By: John Watson Photography  25-Oct-2015
Keywords: Photography, Portrait Photography, Digital Photography

The key to photography is understanding lighting as explained in our earlier post, The Significance of light in photography. In a studio you should strive for 3 point lighting with a key light source coming from to one side of your subject; a weaker “fill” light coming from the othe side of your subject to reduce shadowing and a “backfill” or “rim” coming from behind your subject. Often studios use cooler more efficient LED lights; though if you have a good window this can be used as one of your light sources. Outdoors be aware of natural lighting conditions. Portrait photography is better in overcast lighting rather than bright sunlight. Your camera settings should be optimised by adjusting the exposure triangle. Your ISO should be set at 100 if shooting in bright sunlight and perhaps at 400 on an overcast day and boosted to 800 for indoor photography. I like to use a Light-sphere diffuser with an external flash to get a good soft light for portraiture. How your camera uses light can also be influenced by shutter speed and aperture as well as the ISO setting explained above. For shooting portraits in really bright conditions, you can minimize the risk of over-exposure by using a faster shutter speed e.g. 1/60th of a second and by using a smaller aperture (signified by a higher f stop, though ou don’t wan to increase this too much as this also influences your depth of field as explained next). Depth of Field (DOF) is typically shallow in portraiture and higher in landscape photography. In portraiture we want our subject or model in focus and our background blurred. So where should you set your aperture or f.stop depending on how many subjects you are trying to capture? I recommend that you set your f.stop as low as possible for your lens when shooting a single subject. I like to use an 85mm lens for portraiture, though others use 100mm or 105mm lenses. A decent portraiture lens has an f stop that goes at least down to 2.8 and if you have a lens that goes as low as 1.8 or 1.4 even better. To add interest to your shots try applying the “rule of thirds” and position your main subject in either a horizontal or vertical one-third of your total frame area; rather than in the centre. When shooting 2 or 3 subjects try moving your aperture setting to f/4 to increase the depth of field, i.e. the focal length that is in focus. Even with only 2 subjects standing beside each other there is a good likelihood that the eyes of one of your subjects are behind or in front of the second subject’s eyes. A pro-tip is to focus your camera on the eye of your main subject that is closest to the camera. to get the best effects with portraiture try shooting with a prime lens, rather than a zoom. You will need to move around and you can try crouching down or shooting from above to learn what effects you like and this will help you develop your own unique style. While getting your camera settings right will go a long way to achieving the best look from your subject; there are some secrets that you need to learn to get the best expressions from your subjects and make every shot a celebrity shot without ever using the “s” word (smile). Find out how in our recent blog –How to take a celebrity shot every time! If you find this photography tips blog to be useful, I’d be honored if you would share with your friends and connections, thank-you!, raising the standard of portrait photography in Brisbane, Queensland!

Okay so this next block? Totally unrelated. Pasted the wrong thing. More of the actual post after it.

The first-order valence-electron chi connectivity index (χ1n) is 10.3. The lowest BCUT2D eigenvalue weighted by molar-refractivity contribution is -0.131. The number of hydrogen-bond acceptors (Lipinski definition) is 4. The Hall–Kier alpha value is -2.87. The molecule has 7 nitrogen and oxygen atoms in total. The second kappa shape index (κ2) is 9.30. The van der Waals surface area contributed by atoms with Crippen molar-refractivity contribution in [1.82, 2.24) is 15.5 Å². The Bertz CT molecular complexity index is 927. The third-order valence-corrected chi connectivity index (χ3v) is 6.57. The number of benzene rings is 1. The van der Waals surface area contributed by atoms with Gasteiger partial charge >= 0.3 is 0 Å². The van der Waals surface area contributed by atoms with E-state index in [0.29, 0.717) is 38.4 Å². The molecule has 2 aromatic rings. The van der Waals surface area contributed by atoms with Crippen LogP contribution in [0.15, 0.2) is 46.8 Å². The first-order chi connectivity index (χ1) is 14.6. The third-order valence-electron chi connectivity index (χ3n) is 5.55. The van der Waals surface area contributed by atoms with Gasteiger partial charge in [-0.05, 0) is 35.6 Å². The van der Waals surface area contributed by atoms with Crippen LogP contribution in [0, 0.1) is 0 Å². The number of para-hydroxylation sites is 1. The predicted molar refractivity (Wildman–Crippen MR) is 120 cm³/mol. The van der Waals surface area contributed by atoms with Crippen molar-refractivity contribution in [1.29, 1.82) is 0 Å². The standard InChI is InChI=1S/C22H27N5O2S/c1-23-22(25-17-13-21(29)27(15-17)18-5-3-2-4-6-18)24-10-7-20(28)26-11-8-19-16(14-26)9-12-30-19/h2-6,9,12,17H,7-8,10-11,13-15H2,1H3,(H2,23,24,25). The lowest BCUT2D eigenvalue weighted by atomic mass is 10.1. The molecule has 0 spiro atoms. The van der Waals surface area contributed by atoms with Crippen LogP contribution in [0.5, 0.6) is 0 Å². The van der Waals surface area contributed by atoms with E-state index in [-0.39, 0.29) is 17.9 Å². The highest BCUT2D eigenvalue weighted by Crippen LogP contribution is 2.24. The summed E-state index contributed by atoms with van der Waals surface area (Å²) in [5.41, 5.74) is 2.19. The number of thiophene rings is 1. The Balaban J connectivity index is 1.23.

Keywords: Digital Photography, Family Portraits, Photography, Portrait Photography